If you’ve eyed the current 4.57% yield on the 30-year Treasury bond, you might be tempted to buy. But hold on: chasing yields in your exchange traded funds (ETFs) can hurt you if you’re not careful.
In hopes of getting halfway decent yields, millions of investors have gone far out on the curve. However, bonds and bond ETFs aren’t insured by the Federal Deposit Insurance Corporation (FDIC), so you’re at risk of losing principal when the Federal Reserve raises rates.
Short-term bond ETFs don’t have the most appealing yields – 3-month bonds are 0.12%; 3-year bonds are 1% – but they will be less impacted when rates jump.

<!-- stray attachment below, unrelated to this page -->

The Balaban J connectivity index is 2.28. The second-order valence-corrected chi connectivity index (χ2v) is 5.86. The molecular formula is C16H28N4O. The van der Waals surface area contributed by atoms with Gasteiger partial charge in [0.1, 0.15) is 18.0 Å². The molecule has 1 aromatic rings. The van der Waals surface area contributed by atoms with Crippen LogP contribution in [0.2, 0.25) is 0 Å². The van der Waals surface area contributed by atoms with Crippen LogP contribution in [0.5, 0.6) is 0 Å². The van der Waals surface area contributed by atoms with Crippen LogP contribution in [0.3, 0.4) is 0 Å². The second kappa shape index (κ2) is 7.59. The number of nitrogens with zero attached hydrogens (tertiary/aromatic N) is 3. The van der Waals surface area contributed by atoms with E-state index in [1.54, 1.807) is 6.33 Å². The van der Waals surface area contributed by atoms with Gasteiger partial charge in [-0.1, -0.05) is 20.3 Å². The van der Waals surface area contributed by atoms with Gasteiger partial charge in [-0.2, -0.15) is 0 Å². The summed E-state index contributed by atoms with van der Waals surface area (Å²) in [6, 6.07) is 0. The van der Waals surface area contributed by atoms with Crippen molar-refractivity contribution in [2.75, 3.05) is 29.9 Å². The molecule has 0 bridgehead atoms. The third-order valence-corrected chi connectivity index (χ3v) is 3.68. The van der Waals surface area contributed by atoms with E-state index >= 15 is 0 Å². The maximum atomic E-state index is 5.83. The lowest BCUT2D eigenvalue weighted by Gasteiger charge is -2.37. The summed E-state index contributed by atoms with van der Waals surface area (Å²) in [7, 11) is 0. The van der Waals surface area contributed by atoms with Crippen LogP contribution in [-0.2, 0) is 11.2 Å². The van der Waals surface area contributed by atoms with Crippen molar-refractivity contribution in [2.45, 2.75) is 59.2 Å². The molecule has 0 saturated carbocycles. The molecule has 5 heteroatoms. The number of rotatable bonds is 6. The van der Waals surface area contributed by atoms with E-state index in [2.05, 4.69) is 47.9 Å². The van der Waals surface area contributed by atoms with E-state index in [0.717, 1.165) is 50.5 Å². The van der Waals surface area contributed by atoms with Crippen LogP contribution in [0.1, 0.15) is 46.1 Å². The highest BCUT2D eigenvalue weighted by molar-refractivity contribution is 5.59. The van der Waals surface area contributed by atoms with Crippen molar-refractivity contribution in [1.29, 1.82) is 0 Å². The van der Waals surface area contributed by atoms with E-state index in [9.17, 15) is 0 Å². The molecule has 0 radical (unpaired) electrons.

Constance Gustke at Bankrate drilled down into a few of the pros and cons when it comes to bond ETFs:
- Pro: They’re liquid – you can buy and sell them anytime markets are open.
- Pro: There are so many options – any type of bond is now available in ETF form, and there’s about to be more soon: BulletShares is launching a suite of BulletShares High Yield Corporate Bond ETFs on Thursday.
- Con: You can lose money. Bonds are considered “safe” relative to other investments, but that doesn’t mean they won’t hurt you.
- Con: There’s risk. It ranges from safe (Treasuries) to super risky (junk bonds).
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